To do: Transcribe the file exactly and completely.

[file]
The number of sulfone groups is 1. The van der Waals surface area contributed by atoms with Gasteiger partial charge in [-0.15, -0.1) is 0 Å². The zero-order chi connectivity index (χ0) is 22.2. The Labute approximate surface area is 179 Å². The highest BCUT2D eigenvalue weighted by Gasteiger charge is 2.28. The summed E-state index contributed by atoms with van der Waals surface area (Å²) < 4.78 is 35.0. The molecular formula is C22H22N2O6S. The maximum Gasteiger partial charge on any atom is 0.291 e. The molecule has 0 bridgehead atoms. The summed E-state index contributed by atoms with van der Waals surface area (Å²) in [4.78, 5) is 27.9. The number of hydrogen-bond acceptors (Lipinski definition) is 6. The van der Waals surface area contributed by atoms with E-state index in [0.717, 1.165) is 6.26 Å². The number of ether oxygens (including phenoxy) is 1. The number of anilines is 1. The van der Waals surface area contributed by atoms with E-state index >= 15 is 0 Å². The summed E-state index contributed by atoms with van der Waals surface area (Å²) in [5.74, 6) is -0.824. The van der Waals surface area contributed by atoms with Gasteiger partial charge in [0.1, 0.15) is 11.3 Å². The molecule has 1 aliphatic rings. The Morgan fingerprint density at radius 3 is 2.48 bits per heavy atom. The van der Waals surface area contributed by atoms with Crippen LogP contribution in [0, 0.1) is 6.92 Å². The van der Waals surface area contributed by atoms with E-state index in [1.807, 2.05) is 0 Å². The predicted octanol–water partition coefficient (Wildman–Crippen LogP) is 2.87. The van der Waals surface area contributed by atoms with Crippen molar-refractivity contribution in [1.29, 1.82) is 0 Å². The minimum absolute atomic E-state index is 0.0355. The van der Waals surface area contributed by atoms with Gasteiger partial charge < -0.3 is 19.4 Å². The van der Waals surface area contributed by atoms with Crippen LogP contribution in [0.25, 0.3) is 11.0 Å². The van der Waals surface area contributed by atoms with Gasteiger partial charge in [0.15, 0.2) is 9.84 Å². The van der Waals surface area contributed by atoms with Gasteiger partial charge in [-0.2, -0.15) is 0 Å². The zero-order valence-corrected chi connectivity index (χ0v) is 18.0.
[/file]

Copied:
The number of sulfone groups is 1. The van der Waals surface area contributed by atoms with Gasteiger partial charge in [-0.15, -0.1) is 0 Å². The zero-order chi connectivity index (χ0) is 22.2. The Labute approximate surface area is 179 Å². The highest BCUT2D eigenvalue weighted by Gasteiger charge is 2.28. The summed E-state index contributed by atoms with van der Waals surface area (Å²) < 4.78 is 35.0. The molecular formula is C22H22N2O6S. The maximum Gasteiger partial charge on any atom is 0.291 e. The molecule has 0 bridgehead atoms. The summed E-state index contributed by atoms with van der Waals surface area (Å²) in [4.78, 5) is 27.9. The number of hydrogen-bond acceptors (Lipinski definition) is 6. The van der Waals surface area contributed by atoms with E-state index in [0.717, 1.165) is 6.26 Å². The number of ether oxygens (including phenoxy) is 1. The number of anilines is 1. The van der Waals surface area contributed by atoms with E-state index >= 15 is 0 Å². The summed E-state index contributed by atoms with van der Waals surface area (Å²) in [5.74, 6) is -0.824. The van der Waals surface area contributed by atoms with Gasteiger partial charge in [0.1, 0.15) is 11.3 Å². The molecule has 1 aliphatic rings. The Morgan fingerprint density at radius 3 is 2.48 bits per heavy atom. The van der Waals surface area contributed by atoms with Crippen LogP contribution in [0, 0.1) is 6.92 Å². The van der Waals surface area contributed by atoms with E-state index in [1.807, 2.05) is 0 Å². The predicted octanol–water partition coefficient (Wildman–Crippen LogP) is 2.87. The van der Waals surface area contributed by atoms with Crippen molar-refractivity contribution in [1.29, 1.82) is 0 Å². The minimum absolute atomic E-state index is 0.0355. The van der Waals surface area contributed by atoms with Gasteiger partial charge < -0.3 is 19.4 Å². The van der Waals surface area contributed by atoms with Crippen LogP contribution in [0.25, 0.3) is 11.0 Å². The van der Waals surface area contributed by atoms with Gasteiger partial charge in [0.15, 0.2) is 9.84 Å². The van der Waals surface area contributed by atoms with Gasteiger partial charge in [-0.2, -0.15) is 0 Å². The zero-order valence-corrected chi connectivity index (χ0v) is 18.0.